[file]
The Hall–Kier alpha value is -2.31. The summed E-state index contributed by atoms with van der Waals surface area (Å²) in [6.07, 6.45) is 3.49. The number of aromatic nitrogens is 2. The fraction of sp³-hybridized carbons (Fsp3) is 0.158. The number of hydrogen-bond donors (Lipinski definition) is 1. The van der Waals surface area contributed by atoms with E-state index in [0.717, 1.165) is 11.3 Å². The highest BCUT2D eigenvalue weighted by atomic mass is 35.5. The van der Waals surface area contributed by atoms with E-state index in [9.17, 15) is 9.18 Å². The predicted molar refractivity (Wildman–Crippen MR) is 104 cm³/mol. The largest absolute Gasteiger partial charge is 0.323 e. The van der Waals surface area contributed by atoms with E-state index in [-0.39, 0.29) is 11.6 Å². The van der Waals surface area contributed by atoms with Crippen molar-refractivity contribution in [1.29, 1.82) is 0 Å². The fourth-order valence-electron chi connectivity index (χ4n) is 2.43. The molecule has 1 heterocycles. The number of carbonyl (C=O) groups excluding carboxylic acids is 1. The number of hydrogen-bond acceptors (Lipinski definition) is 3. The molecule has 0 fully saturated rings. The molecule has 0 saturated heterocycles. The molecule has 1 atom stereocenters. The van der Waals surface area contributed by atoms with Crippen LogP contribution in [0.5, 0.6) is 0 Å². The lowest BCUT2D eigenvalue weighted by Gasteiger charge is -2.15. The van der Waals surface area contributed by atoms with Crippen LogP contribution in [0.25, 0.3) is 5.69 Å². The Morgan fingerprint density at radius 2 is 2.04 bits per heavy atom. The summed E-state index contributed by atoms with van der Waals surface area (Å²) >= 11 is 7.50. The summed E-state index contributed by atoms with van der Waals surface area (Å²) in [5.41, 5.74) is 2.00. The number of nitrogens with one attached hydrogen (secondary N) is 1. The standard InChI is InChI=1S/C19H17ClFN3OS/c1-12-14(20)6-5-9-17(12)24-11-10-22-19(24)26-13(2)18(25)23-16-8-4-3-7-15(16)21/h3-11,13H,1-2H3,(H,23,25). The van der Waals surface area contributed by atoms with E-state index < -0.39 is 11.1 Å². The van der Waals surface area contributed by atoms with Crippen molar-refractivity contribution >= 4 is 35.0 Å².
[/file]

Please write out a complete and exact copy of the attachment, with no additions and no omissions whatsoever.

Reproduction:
The Hall–Kier alpha value is -2.31. The summed E-state index contributed by atoms with van der Waals surface area (Å²) in [6.07, 6.45) is 3.49. The number of aromatic nitrogens is 2. The fraction of sp³-hybridized carbons (Fsp3) is 0.158. The number of hydrogen-bond donors (Lipinski definition) is 1. The van der Waals surface area contributed by atoms with E-state index in [0.717, 1.165) is 11.3 Å². The highest BCUT2D eigenvalue weighted by atomic mass is 35.5. The van der Waals surface area contributed by atoms with E-state index in [9.17, 15) is 9.18 Å². The predicted molar refractivity (Wildman–Crippen MR) is 104 cm³/mol. The largest absolute Gasteiger partial charge is 0.323 e. The van der Waals surface area contributed by atoms with E-state index in [-0.39, 0.29) is 11.6 Å². The van der Waals surface area contributed by atoms with Crippen molar-refractivity contribution in [1.29, 1.82) is 0 Å². The fourth-order valence-electron chi connectivity index (χ4n) is 2.43. The molecule has 1 heterocycles. The number of carbonyl (C=O) groups excluding carboxylic acids is 1. The number of hydrogen-bond acceptors (Lipinski definition) is 3. The molecule has 0 fully saturated rings. The molecule has 0 saturated heterocycles. The molecule has 1 atom stereocenters. The van der Waals surface area contributed by atoms with Crippen LogP contribution in [0.5, 0.6) is 0 Å². The lowest BCUT2D eigenvalue weighted by Gasteiger charge is -2.15. The van der Waals surface area contributed by atoms with Crippen LogP contribution in [0.25, 0.3) is 5.69 Å². The Morgan fingerprint density at radius 2 is 2.04 bits per heavy atom. The summed E-state index contributed by atoms with van der Waals surface area (Å²) >= 11 is 7.50. The summed E-state index contributed by atoms with van der Waals surface area (Å²) in [5.41, 5.74) is 2.00. The number of nitrogens with one attached hydrogen (secondary N) is 1. The standard InChI is InChI=1S/C19H17ClFN3OS/c1-12-14(20)6-5-9-17(12)24-11-10-22-19(24)26-13(2)18(25)23-16-8-4-3-7-15(16)21/h3-11,13H,1-2H3,(H,23,25). The van der Waals surface area contributed by atoms with E-state index < -0.39 is 11.1 Å². The van der Waals surface area contributed by atoms with Crippen molar-refractivity contribution >= 4 is 35.0 Å².